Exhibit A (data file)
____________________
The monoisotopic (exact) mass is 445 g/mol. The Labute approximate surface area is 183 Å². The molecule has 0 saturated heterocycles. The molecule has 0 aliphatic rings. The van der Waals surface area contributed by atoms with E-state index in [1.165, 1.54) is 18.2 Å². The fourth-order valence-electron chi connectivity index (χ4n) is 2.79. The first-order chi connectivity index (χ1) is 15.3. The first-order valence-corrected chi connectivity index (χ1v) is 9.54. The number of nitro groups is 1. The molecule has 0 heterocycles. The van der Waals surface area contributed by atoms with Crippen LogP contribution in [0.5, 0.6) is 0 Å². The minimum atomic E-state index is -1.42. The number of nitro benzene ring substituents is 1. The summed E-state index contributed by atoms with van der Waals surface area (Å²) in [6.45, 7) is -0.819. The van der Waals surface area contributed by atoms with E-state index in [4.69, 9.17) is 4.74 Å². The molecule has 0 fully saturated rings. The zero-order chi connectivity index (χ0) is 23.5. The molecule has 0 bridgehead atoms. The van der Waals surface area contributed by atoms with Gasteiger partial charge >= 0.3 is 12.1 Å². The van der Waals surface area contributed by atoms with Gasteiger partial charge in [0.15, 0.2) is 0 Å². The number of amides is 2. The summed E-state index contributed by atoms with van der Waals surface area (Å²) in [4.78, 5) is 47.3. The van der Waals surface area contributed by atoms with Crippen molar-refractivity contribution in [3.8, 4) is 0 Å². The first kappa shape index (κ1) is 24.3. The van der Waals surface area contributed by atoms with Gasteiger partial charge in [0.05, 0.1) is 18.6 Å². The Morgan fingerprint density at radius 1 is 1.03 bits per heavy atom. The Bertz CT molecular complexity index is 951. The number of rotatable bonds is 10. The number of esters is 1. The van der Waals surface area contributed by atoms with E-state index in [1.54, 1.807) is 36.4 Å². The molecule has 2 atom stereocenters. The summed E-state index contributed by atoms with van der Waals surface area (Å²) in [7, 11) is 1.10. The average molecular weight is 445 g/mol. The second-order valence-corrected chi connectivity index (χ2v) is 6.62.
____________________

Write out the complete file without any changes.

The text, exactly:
The monoisotopic (exact) mass is 445 g/mol. The Labute approximate surface area is 183 Å². The molecule has 0 saturated heterocycles. The molecule has 0 aliphatic rings. The van der Waals surface area contributed by atoms with E-state index in [1.165, 1.54) is 18.2 Å². The fourth-order valence-electron chi connectivity index (χ4n) is 2.79. The first-order chi connectivity index (χ1) is 15.3. The first-order valence-corrected chi connectivity index (χ1v) is 9.54. The number of nitro groups is 1. The molecule has 0 heterocycles. The van der Waals surface area contributed by atoms with Crippen LogP contribution in [0.5, 0.6) is 0 Å². The minimum atomic E-state index is -1.42. The number of nitro benzene ring substituents is 1. The summed E-state index contributed by atoms with van der Waals surface area (Å²) in [6.45, 7) is -0.819. The van der Waals surface area contributed by atoms with E-state index in [4.69, 9.17) is 4.74 Å². The molecule has 0 fully saturated rings. The zero-order chi connectivity index (χ0) is 23.5. The molecule has 0 bridgehead atoms. The van der Waals surface area contributed by atoms with Gasteiger partial charge >= 0.3 is 12.1 Å². The van der Waals surface area contributed by atoms with Gasteiger partial charge in [0.15, 0.2) is 0 Å². The number of amides is 2. The summed E-state index contributed by atoms with van der Waals surface area (Å²) in [4.78, 5) is 47.3. The van der Waals surface area contributed by atoms with Crippen molar-refractivity contribution in [3.8, 4) is 0 Å². The first kappa shape index (κ1) is 24.3. The van der Waals surface area contributed by atoms with Gasteiger partial charge in [0.05, 0.1) is 18.6 Å². The Morgan fingerprint density at radius 1 is 1.03 bits per heavy atom. The Bertz CT molecular complexity index is 951. The number of rotatable bonds is 10. The number of esters is 1. The van der Waals surface area contributed by atoms with E-state index in [1.54, 1.807) is 36.4 Å². The molecule has 2 atom stereocenters. The summed E-state index contributed by atoms with van der Waals surface area (Å²) in [7, 11) is 1.10. The average molecular weight is 445 g/mol. The second-order valence-corrected chi connectivity index (χ2v) is 6.62.